A Yellowknife houseboat bed and breakfast operator has been denied bail pending an appeal of his conviction in May for sexual assault.

Daniel Gillis, who was seen outside the Yellowknife courthouse following his sentencing hearing in May, has been denied bail. Gillis had sought to be released from jail while he appealed his sexual assault conviction. The judge ruled he can go forward with the appeal but not before his sentence is completed. John McFadden/NNSL photo


Daniel Gillis, 51, was returned to custody at the North Slave Correctional Complex (NSCC) following the decision yesterday by Supreme Court judge Shannon Smallwood.

His scheduled release date from NSCC remains Nov. 15.

In handing down her decision, Smallwood said that the public’s confidence in the administration of justice would be eroded by granting Gillis bail.

Smallwood’s ruling followed a hearing on Wednesday where Crown prosecutor Jay Potter opposed the appeal and his release on bail.

Gillis’s Edmonton-based lawyer Alan Regel meanwhile argued that there was merit to the appeal of the sex assault conviction, as well as the length of the sentence. He also argued that Gillis should be released on bail pending the appeal.

Gillis was found guilty after trial in territorial court in March of this year of one count of sexual assault, three counts of simple assault and one count of breaching his court conditions for coming too close to the victim. All of his offences took place between 2014 and 2016 and involved the same woman, whose name is protected by a publication ban.

Gillis was sentenced to five and a half months in jail by territorial court judge Robert Gorin on July 28. Gillis filed an appeal of the sexual assault conviction as well as the length of the overall sentence on Aug 25. Gillis also applied to be let out on bail pending his appeal.

In allowing the conviction appeal to proceed but at the same time denying him bail, Smallwood ruled that the appeal was weak and not compelling.

According to Potter, that was the main reason she would not grant him bail.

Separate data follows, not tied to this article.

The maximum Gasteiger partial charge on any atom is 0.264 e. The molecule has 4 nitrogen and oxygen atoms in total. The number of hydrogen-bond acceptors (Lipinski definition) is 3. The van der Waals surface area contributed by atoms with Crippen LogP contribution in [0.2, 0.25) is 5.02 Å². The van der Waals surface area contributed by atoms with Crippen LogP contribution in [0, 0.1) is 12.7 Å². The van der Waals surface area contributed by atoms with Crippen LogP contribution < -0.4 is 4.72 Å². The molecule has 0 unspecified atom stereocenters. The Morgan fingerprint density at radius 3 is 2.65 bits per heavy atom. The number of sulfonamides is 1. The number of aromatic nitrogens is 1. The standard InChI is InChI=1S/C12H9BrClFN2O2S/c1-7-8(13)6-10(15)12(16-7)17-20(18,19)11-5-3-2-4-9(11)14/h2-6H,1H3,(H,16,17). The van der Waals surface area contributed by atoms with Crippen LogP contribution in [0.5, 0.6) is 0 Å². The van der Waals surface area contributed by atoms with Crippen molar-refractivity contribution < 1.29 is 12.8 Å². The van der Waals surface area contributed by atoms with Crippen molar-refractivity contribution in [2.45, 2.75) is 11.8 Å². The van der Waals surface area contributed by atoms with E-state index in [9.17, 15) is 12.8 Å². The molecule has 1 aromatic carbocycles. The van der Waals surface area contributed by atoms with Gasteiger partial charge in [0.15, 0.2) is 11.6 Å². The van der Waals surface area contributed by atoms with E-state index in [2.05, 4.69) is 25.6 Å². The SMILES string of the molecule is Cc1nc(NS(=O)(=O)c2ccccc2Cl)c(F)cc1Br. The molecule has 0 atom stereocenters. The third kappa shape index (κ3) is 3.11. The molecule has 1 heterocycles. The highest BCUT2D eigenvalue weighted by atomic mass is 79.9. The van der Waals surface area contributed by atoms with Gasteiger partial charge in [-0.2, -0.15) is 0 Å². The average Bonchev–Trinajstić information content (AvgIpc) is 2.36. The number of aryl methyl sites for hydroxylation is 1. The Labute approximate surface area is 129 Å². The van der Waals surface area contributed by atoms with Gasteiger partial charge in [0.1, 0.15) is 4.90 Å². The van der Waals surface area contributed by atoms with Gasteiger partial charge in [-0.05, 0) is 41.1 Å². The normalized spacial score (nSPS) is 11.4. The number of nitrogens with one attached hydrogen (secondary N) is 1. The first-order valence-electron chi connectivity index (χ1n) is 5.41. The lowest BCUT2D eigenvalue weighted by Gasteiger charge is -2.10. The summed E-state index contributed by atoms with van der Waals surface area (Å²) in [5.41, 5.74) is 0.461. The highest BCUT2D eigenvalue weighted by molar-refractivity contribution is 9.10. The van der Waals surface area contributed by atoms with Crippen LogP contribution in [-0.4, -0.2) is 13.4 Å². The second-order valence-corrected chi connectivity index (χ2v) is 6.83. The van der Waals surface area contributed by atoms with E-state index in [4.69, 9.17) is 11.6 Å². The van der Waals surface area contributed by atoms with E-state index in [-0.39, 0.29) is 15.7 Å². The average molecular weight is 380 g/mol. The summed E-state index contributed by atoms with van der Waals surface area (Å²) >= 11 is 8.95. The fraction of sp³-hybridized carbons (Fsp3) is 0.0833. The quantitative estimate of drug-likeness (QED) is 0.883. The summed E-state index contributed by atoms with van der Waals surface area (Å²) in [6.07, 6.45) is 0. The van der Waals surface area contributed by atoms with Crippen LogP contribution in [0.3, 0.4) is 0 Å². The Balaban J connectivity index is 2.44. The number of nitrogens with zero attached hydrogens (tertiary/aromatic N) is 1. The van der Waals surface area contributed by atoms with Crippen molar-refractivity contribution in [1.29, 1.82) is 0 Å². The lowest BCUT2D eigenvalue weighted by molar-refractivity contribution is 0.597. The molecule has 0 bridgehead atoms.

Justice Smallwood balanced the fact that the appeal would not likely be heard before the accused finishes his sentence, so that would favour bail,” Potter said outside court following the decision. “But what cut against granting him bail was the fact the court was of the view that his grounds of appeal that were articulated at the hearing this week were weak.”

During Monday’s hearing, Potter argued Gillis’s appeal was frivolous, noting that Gillis contradicted himself on the witness stand as to whether he felt consent for sex had been given.

If bail is given in this type of case it would diminish the public’s faith in the justice system,” Potter said. “Sexual assault is all too common an occurrence, particularly in this jurisdiction.”

Regel argued that Gorin erred by taking into account a 17 year old sexual assault conviction on Gillis’s record in sentencing. Regel said it should not have been a factor because Gillis had received a pardon for that offence.

Regel also argued that Gorin stated during trial that he had difficulty believing testimony from Gillis and the victim. Regal said consent to sex that night was a “he said- she said” scenario.

Outside court, following the decision, Regal said Smallwood’s decision to deny Gillis bail renders the appeal moot because he will have served his entire sentence before the appeal is heard. He called Smallwood’s decision disappointing.

Before the decision was handed down, Gillis’s victim stated via a Facebook message to Yellowknifer that she did not want to see Gillis released on bail.

(Granting bail) ultimately and clearly leaves the victim very vulnerable. For the justice system not to take it the whole way makes a mockery of the whole system,” she stated.

Provided Gillis goes through with the appeal of the conviction, he will be back in Supreme Court in December – the exact date has yet to be determined.

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